Peter Dickinson, ‘A Defence of Rubbish’

‘Trashy’ novels tend to feature princesses, ballerinas, ponies and at the moment vampires, zombies. There are football and monster stories for boys (at least in the 1990s with the Goosebumps series). Trashy novels don’t win the awards.

Trash is formulaic, represent expected motives and tropes. Children like repetition. That said, even adults like formulaic genres such as romance, Westerns and crime. This recipe is associated with certain motives and values. Perhaps the problem with trash is that it normalises a certain set of values, considered not daring enough , a bit too conservative, lacking in challenge and sophistication.

Princess books are the most obvious example of trash which reinforce ideals regarding patriarchy and monarchy and marriage, which addresses an overwhelmingly female audience and can be seen as toxic.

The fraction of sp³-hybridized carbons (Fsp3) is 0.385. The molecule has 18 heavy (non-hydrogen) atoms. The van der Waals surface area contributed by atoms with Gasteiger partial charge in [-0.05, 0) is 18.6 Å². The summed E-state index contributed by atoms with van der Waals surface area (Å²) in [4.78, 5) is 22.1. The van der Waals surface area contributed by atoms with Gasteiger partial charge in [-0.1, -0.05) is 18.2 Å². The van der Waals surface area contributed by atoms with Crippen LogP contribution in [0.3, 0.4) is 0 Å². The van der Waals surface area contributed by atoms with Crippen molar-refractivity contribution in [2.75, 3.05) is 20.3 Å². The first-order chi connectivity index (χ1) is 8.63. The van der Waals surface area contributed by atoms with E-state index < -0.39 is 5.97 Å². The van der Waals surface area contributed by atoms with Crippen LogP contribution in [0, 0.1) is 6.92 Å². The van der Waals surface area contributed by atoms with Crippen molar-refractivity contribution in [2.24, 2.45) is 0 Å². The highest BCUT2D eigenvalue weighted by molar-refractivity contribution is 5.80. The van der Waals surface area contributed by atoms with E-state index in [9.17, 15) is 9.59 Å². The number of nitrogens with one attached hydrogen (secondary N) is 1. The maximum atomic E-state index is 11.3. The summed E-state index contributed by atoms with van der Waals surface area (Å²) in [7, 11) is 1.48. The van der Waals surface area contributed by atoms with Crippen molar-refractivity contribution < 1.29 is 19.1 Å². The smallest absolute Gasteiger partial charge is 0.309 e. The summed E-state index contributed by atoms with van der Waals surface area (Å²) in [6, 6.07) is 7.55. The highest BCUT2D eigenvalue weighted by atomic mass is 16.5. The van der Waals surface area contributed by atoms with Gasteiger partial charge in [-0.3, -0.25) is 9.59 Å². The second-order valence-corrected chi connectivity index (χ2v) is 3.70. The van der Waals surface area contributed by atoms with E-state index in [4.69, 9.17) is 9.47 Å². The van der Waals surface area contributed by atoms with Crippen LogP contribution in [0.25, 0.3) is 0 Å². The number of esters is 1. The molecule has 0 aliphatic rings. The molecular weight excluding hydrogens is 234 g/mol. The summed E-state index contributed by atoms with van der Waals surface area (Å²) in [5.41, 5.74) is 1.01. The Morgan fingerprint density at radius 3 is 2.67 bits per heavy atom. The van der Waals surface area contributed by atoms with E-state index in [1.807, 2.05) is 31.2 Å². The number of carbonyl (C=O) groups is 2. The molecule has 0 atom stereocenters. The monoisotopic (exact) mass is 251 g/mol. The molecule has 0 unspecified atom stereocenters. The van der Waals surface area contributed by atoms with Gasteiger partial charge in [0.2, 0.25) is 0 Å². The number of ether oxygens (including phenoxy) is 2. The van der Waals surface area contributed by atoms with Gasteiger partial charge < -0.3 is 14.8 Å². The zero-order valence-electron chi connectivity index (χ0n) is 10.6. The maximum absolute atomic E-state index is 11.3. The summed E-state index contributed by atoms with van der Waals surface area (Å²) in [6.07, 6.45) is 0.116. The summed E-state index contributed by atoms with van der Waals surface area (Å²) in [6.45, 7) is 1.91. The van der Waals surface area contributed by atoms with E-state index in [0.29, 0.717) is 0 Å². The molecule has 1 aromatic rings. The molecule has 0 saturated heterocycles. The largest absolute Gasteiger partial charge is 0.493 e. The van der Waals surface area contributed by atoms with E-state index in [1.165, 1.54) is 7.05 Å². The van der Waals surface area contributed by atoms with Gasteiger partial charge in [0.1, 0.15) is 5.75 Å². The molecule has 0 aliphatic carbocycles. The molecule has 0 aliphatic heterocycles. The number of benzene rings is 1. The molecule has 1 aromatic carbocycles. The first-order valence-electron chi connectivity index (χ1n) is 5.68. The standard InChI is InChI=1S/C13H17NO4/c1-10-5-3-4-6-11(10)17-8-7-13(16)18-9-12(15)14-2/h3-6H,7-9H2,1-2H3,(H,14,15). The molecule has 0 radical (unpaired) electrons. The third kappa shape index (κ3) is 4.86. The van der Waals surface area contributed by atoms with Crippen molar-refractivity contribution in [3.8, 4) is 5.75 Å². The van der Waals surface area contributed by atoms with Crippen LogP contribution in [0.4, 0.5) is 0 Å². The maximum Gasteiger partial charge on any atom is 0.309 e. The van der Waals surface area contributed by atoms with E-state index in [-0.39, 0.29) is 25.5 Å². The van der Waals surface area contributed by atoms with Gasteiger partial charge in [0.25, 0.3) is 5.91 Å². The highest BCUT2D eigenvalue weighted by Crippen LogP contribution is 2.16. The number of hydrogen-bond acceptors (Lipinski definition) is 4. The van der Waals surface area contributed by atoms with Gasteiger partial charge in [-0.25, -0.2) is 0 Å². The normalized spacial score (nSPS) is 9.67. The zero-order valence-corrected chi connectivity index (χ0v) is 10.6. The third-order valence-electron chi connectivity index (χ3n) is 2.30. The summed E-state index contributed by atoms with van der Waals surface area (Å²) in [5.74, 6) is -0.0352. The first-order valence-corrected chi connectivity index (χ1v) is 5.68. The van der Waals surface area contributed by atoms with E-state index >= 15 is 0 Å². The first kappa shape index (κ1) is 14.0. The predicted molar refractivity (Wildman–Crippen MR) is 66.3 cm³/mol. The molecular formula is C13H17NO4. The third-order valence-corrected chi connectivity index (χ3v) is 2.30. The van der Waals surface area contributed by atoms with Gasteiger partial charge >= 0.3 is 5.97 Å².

Literary work leaves more space for imagination and interpretation.

Alison Lurie makes an excellent job of distinguishing trash from treasure in her essay on Frances Hodgson Burnett:

A few writers produce what economists call consumer durables. Their works, like a house or a silver teapot or a Grecian urn, will last a lifetime and often longer. Other authors, the great majority, manufacture “soft goods” — sometimes highly profitable but hastily and flimsily made, intended to be used and thrown out. They may be courted by publishers and booksellers and receive a lot of fan mail, but after their death, or even sooner, they are forgotten. They are not mentioned in biographical dictionaries, and their books molder unread in the spare bedrooms of country cottages.